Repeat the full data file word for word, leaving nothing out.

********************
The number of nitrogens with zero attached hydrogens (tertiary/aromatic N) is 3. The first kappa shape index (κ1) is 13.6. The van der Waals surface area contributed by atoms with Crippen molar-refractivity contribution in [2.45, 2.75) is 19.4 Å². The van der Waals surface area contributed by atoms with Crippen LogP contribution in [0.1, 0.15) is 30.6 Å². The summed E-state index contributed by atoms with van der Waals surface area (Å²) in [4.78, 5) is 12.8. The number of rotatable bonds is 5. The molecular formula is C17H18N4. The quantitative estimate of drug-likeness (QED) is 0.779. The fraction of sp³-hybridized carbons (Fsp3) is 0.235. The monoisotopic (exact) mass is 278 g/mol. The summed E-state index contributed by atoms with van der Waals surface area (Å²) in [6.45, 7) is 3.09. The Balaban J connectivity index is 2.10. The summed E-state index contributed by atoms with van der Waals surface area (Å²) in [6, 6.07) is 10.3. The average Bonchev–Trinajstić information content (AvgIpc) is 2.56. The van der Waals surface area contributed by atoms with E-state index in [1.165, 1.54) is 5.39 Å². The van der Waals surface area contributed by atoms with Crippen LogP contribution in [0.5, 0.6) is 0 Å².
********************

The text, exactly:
The number of nitrogens with zero attached hydrogens (tertiary/aromatic N) is 3. The first kappa shape index (κ1) is 13.6. The van der Waals surface area contributed by atoms with Crippen molar-refractivity contribution in [2.45, 2.75) is 19.4 Å². The van der Waals surface area contributed by atoms with Crippen LogP contribution in [0.1, 0.15) is 30.6 Å². The summed E-state index contributed by atoms with van der Waals surface area (Å²) in [4.78, 5) is 12.8. The number of rotatable bonds is 5. The molecular formula is C17H18N4. The quantitative estimate of drug-likeness (QED) is 0.779. The fraction of sp³-hybridized carbons (Fsp3) is 0.235. The monoisotopic (exact) mass is 278 g/mol. The summed E-state index contributed by atoms with van der Waals surface area (Å²) in [6.45, 7) is 3.09. The Balaban J connectivity index is 2.10. The summed E-state index contributed by atoms with van der Waals surface area (Å²) in [6, 6.07) is 10.3. The average Bonchev–Trinajstić information content (AvgIpc) is 2.56. The van der Waals surface area contributed by atoms with E-state index in [1.165, 1.54) is 5.39 Å². The van der Waals surface area contributed by atoms with Crippen LogP contribution in [0.5, 0.6) is 0 Å².